Wilmot Collins, who came to U.S. as a refugee, begins work as mayor of Helena, Montana

“He feels he can make a difference, and I think he can,” said a fellow member of Covenant United Methodist Church.

The Sunday after Helena, Montana, elected Wilmot Collins to be its mayor, a congregation in the capital city, Cove­nant United Methodist Church, broke out with applause.

“Wilmot is a beloved member of the Covenant UMC family,” said Patti Agnew, pastor.

Collins, 54, arrived in Helena as a refugee from Liberia 23 years ago and joined Covenant UMC. Since then, he has served on various committees, and he sings in the choir.

“The warmth in that church is unmeasurable,” he said.

Collins, who was sworn into office on January 2, respects church-state separation but doesn’t downplay that he is a Christian, he said.

“I never shy away from my faith,” he said. “I shout it from the mountaintop.”

Collins came to the United States fleeing a civil war that claimed the lives of his two younger brothers. His wife, Maddie Collins, had been an exchange student in Helena, and the family she had lived with helped her resettle there. The couple became U.S. citizens in 2002.

Helena has a population 31,000 and is located in a state that is almost 90 percent white and where black people make up less than 1 percent.

Soon after Collins landed in Helena and established a home with his family, it was vandalized by the painted words “KKK” and “go back to Africa.”

“I don’t dwell on that,” Collins said. “What I dwell on is the reaction to what happened. My neighbors got together and washed my walls down.”

In the United States, Collins has balanced military service (he’s soon to retire from the U.S. Navy Reserve) with work in the Montana office of the U.S. Depart­ment of Veteran Affairs and Montana’s De­partment of Health and Human Services.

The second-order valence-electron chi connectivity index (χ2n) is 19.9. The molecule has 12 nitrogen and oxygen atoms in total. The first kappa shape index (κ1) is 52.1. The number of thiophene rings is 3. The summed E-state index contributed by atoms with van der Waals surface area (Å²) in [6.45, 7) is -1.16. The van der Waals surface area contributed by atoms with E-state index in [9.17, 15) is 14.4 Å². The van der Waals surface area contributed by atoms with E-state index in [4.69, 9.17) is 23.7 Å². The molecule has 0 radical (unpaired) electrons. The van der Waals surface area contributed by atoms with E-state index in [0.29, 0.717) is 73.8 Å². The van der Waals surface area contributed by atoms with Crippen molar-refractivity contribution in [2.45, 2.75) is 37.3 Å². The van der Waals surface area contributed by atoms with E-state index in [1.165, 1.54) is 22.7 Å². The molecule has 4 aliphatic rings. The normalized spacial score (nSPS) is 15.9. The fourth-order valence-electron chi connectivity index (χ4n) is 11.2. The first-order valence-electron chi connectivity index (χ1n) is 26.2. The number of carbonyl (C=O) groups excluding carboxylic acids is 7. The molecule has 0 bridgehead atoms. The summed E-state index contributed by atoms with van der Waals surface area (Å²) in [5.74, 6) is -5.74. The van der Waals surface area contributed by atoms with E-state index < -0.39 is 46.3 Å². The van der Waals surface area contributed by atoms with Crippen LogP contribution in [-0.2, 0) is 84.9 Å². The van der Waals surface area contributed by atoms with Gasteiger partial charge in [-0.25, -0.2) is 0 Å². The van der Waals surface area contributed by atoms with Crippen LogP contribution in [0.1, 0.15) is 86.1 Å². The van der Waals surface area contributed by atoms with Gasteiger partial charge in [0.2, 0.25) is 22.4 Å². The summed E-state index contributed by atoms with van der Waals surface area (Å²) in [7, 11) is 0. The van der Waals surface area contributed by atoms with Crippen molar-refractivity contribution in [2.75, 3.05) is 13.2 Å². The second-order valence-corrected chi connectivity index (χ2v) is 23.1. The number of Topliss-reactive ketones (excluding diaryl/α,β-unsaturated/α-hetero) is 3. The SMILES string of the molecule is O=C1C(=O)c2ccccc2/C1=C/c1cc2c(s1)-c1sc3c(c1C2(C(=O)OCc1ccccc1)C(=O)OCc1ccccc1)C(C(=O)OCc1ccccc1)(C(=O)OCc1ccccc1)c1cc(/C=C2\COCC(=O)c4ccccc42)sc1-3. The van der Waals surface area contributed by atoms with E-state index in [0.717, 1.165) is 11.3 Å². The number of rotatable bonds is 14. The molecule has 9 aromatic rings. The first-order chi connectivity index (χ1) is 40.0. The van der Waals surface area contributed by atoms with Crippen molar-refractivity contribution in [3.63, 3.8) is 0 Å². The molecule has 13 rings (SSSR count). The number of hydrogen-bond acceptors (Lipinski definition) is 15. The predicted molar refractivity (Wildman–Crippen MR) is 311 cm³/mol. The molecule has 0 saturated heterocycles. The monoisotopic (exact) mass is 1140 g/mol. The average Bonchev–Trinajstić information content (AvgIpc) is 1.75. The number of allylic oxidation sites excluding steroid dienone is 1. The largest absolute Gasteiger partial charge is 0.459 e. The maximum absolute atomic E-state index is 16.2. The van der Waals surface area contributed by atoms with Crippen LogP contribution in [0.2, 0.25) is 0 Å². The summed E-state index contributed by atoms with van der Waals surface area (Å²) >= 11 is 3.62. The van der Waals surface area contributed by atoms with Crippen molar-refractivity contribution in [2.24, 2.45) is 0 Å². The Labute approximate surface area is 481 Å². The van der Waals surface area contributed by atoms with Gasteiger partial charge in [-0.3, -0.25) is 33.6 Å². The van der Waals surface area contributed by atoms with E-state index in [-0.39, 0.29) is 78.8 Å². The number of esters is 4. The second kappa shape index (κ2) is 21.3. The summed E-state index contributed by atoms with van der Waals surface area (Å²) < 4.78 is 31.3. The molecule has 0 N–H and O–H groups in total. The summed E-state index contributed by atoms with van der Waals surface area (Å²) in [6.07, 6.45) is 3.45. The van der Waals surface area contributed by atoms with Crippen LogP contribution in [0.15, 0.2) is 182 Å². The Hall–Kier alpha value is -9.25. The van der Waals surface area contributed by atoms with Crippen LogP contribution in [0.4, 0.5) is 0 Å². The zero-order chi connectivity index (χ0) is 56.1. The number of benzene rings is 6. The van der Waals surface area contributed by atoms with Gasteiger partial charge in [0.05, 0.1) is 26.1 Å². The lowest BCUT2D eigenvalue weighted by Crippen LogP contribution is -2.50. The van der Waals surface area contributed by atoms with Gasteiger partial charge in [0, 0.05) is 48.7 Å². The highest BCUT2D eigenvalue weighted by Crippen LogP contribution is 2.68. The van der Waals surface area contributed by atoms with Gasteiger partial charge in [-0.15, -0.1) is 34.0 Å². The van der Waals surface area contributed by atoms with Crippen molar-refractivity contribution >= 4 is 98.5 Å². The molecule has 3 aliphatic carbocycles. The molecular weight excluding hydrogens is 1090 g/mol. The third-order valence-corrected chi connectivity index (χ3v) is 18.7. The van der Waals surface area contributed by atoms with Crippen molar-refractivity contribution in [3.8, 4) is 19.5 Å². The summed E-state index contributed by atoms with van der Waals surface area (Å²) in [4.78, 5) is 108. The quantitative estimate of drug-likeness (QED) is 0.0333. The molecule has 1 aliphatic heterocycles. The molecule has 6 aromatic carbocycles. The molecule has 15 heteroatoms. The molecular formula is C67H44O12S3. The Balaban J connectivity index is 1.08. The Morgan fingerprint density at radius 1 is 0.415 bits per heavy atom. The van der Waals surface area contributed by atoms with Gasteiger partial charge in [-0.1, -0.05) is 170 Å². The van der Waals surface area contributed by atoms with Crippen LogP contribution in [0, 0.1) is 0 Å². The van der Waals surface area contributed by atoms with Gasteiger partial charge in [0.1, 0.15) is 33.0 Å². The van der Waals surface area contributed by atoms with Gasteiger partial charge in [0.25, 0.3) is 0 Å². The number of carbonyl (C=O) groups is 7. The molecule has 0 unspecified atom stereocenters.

Collins is also an advocate for refugees and other immigrants, serving on the board of the Lutheran Immi­gration and Refugee Service. After Donald Trump promised to restrict immigration as part of his presidential campaign, Collins gave a TEDx lecture, shared online, explaining the extensive vetting the United States does for those seeking refugee status.

In Helena’s nonpartisan mayoral election, Collins stressed better resources for police and fire operations and more attention to affordable housing and teen homelessness. On November 7 he defeated four-term incumbent Jim Smith.

“When I was knocking on doors, the people of Helena did not see a refugee,” Collins said. “The people of Helena did not see a person of color. The people of Helena saw the better of two candidates.”

Ron Guse, Covenant United Meth­od­ist’s council chair, who has known the Collins family for 20 years, enthusiastically supported Collins for mayor.

“He feels he can make a difference, and I think he can,” Guse said. “He’s smart, he’s willing to listen, and you can reason with him.” —United Methodist News Service

A version of this article appears in the January 17 print edition under the title “People: Wilmot Collins.”

Sam Hodges

Sam Hodges writes for United Methodist News Service.

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